February 23, 2024

Ireland utilizes swamps as a means to combat climate change by preserving large amounts of CO₂ within 33,000 hectares of newly formed peatlands.

4 min read
Ireland is restoring its wetlands and marshes in an effort to combat climate change. While these wet areas make up just three percent of the planet, they hold 25 percent of global CO2. Currently, approximately 8100 hectares of the "green island" have been inundated with water to create ideal conditions for new peatlands. Specialists anticipate that this restoration project will effectively store significant quantities of greenhouse gases, which contribute to climate change.Peatlands are considered to be the ecosystem with the greatest storage potential for CO₂. When a plant dies, the CO₂ stored in it is released into the water or into the marsh soil as it decays, rather than into the air. Bogs and marshlands are therefore true climate protectors!Trees store CO₂ and release oxygen This process is called photosynthesis. When trees die and rot, they release the remaining CO₂ into the environment, especially into the air. However, if a tree falls into a swamp, the CO₂ is not released into the air but stored in the water and soil. If the swamp dries up, and thus also the CO₂-containing mixture, peat is formed. Over thousands of years, a well-known raw material is created from it: coal! Ireland is reforesting swamps...
Ireland utilizes swamps as a means to combat climate change by preserving large amounts of CO₂ within 33,000 hectares of newly formed peatlands.

Ireland is restoring its wetlands and marshes in an effort to combat climate change. While these wet areas make up just three percent of the planet, they hold 25 percent of global CO2. Currently, approximately 8100 hectares of the “green island” have been inundated with water to create ideal conditions for new peatlands. Specialists anticipate that this restoration project will effectively store significant quantities of greenhouse gases, which contribute to climate change.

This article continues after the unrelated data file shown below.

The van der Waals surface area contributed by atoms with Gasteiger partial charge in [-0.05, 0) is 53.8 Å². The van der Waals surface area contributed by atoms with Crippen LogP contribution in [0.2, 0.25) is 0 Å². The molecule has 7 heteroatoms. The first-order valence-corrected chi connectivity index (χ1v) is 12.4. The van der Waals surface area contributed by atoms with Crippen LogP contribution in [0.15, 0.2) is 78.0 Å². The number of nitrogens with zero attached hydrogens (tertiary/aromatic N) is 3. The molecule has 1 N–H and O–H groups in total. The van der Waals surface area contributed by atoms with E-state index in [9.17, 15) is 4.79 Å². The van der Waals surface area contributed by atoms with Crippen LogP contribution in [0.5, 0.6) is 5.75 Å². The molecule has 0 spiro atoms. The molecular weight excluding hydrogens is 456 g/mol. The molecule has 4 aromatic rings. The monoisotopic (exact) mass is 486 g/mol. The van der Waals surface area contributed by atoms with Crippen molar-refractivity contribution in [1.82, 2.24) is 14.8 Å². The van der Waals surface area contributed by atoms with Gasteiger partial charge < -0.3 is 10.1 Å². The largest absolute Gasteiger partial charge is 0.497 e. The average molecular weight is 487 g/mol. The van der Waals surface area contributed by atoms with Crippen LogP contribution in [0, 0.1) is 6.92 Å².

Peatlands are considered to be the ecosystem with the greatest storage potential for CO₂. When a plant dies, the CO₂ stored in it is released into the water or into the marsh soil as it decays, rather than into the air. Bogs and marshlands are therefore true climate protectors!

Trees store CO₂ and release oxygen

This process is called photosynthesis. When trees die and rot, they release the remaining CO₂ into the environment, especially into the air. However, if a tree falls into a swamp, the CO₂ is not released into the air but stored in the water and soil. If the swamp dries up, and thus also the CO₂-containing mixture, peat is formed. Over thousands of years, a well-known raw material is created from it: coal!

Ireland is reforesting swamps and peatlands to fight climate change

Ireland had nearly 20% of its land covered in peatlands before the industrial revolution. Since the 1850s, a significant portion of Ireland’s natural areas, including marshlands and forests, have been destroyed. The state-owned company “Bord na Móna” aims to restore nature and transform Ireland into the green lung of Europe to combat climate change. As part of this effort, they plan to flood 33,000 hectares of alluvial land with water in the coming years. Additionally, they intend to reintroduce native plant and animal species that have been lost or eradicated over time. Currently, approximately 8,125 hectares, or just under 25%, have been reforested.

How Ireland’s marshlands were destroyed and rebuilt

The reason for the poor condition of Ireland’s peatlands is historical. The tradition of “peat cutting” has been preserved and carried on for generations. The peat, when dried, is a good fuel. For the economy, especially during the industrialization, the peat was in great demand because it could be found everywhere on the island and was therefore very cheap. Peat was also used to heat the houses in Ireland.

Another reason for the large-scale drainage of the Irish peatlands is agriculture. During the Industrial Revolution, Ireland developed not only railroads and cities, but also agriculture on a large scale. For the cultivation of food, large areas of marshland were destroyed.

At the onset of industrialization, the marshes were already being destroyed. By the late 19th century, Ireland had surpassed the Austro-Hungarian Empire and Spain in terms of industrialization, despite their larger size and population. The partially state-owned Irish company, “Bord na Móna,” along with others, aims to combat environmental destruction and restore the “emerald isle” to its former glory.

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